Adele's Hats

Hat Standards

  1. All the hats we donate are made by hand.  No store-bought hats are considered for donation.
  2. All the hats must be made of man-made fibers (acrylic, polyester, nylon).  This means no wool, no cotton, no cashmere!  This is because the hats will be LOVED and therefore will need to be washed frequently.  If the hats were made of wool or cotton, they might accidentally be felted or shrunk to the point where they were un-wearable.  In order to prevent this, we ONLY donate hats made from easily washable and dry-able synthetic materials.
  3. The hats we donate are well constructed, hearty hats.  They should all last a long time. To ensure that your hat is created with the same strong construction please read our Tips and Tricks below. We provide advice on all aspects of hat construction, and we strongly advise that you take advantage of the education we provide.  Sadly, hats that aren’t made well don’t get donated, and we don’t want that to happen to any of your hats, so please take a look at our tips!
  4. We have found that the hats that work best for the children are made from worsted weight yarn.  If you are new to hand work and want to create a hat for us, you need to ask for “worsted weight acrylic yarn” when you go to your local yarn shop.  If you are in Franklin or Bedford County, contact us because we might be able to provide you with enough yarn for a hat or two!
  5. Decoration of the hats is not necessary, but if you want to decorate them, GO FOR IT!  Many of our volunteers love to use stripes or variegated yarn (yarn with many colors).  Some of our hat makers prefer pompoms, tassels, or even crocheted flowers as decoration.  We feel that there is a head for every hat.One of the children will LOVE what you have made, no matter how it is, or isn’t decorated!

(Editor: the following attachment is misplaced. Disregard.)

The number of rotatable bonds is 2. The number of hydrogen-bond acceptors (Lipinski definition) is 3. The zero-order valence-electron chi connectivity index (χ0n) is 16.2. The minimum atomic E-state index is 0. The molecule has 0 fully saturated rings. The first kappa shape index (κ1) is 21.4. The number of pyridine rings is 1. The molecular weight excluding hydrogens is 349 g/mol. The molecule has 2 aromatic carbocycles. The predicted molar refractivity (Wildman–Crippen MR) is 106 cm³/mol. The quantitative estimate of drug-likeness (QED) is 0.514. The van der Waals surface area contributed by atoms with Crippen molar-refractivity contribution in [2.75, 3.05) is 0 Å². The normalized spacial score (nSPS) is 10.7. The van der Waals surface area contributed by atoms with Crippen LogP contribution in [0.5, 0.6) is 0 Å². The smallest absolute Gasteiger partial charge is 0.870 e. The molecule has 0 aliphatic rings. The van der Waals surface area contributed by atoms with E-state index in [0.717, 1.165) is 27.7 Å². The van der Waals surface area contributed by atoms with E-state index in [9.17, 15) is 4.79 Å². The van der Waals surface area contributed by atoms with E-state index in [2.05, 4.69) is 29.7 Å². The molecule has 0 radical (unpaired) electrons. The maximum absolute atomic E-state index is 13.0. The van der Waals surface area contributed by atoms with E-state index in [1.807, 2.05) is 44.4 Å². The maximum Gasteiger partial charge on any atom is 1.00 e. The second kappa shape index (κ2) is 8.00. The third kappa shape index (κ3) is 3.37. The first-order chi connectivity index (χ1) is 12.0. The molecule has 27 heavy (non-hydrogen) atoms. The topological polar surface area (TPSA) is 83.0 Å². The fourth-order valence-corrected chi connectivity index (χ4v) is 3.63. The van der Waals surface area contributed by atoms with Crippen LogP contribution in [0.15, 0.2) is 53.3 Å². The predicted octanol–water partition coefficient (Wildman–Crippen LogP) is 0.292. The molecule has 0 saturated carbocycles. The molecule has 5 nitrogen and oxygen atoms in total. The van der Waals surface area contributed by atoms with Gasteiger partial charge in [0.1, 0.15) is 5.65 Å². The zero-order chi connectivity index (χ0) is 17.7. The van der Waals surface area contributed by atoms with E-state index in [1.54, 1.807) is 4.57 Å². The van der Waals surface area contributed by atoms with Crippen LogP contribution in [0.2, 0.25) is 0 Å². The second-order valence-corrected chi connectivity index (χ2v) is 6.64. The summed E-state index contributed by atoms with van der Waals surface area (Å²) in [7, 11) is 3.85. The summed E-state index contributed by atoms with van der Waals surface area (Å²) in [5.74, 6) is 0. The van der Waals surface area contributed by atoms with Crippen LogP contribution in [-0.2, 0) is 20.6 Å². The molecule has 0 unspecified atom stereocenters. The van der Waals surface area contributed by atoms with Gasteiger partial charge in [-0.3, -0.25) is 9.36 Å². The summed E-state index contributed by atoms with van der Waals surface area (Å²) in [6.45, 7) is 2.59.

Hat Sizes

At Adele’s Legacy we strongly believe that “there is a head for every hat!”  No matter if the hat is simple or elaborate, single color or multicolored, has tassels or pompoms or nothing at all…no matter what the hat looks like there is a child who will absolutely adore it!

To ensure that the hats that you create will not only be loved, but will FIT, we provide the following guidelines.  Please consider this a list of “best practices” to be used to assist you in creating the best possible hat you can.   If you have questions or concerns about the sizing provided here, please don’t hesitate to contact us.  Thank you!

How to Measure a Hat:

  1. Lay the hat on a flat surface.
  2. Measure the widthfrom side to side (black line)
  3. Measure the height from top to bottom (white line)
  4. Remember: crochet items have NO give (i.e. they are not stretchy like knitted hats), so they mustbe wide enough to fit.  Good rule of thumb: if the hat won’t fit you, it won’t fit a child.

Hat Minimums and Maximums

  • Minimum Width: 8.5 inches (17 inch circumference)
  • Maximum Width:11.5 inches (23 inch circumference)
  • Minimum Height: 6 inches
  • Maximum Height:12 inches

Tips & Tricks for Hats

Casting on

  • Use a needle two sizes larger than the pattern calls for and cast on loosely. This will ensure that the hat is not too tight and will easily slip over the child’s head.
  • There are many methods of casting on, use the method you like the best.  There isn’t any right or wrong way, they all work for hats!!
  • When casting on to knit in the round cast on one more stitch than you need and join with a knit two together, making sure you haven’t twisted!!


  • Many hat patterns call for a US#8 needle. But what kind of needle?  Some knitters prefer to use four or five needles, or a 16 inch circular needle, or magic loop with a very long circular needle.  Use whatever you are comfortable with, or experiment with a couple of different methods.
  • There are also patterns that use straight needles, which gets sewn up at the end.  There is a method available for every knitter!
  • Don’t forget to provide yourself with a needle that is two sizes larger for the cast on row.


  • Some people prefer a 1×1 rib or a 2×2 rib, feel free to use whatever ribbing you prefer. Or use no rib at all and produce a rolled edge by starting the hat with stockinette stitch.
  • The rib should be a minimum of 1.5 inches long, or 4 inches for a turned-up cuff. For a rolled edge at least 1 full inch should be knit before you start the stitch pattern if there is one.
  • If you are new to knitting in the round you might find it easier to work a couple of rows back and forth before you join into a circle.  This provides you with a bit more body of work to help avoid a twisted row when you begin the circular work.
  • You can also make a turned hem.  This can be made with stockinette stitch, or have a purl or picot row to emphasize the middle.  Lots of choices!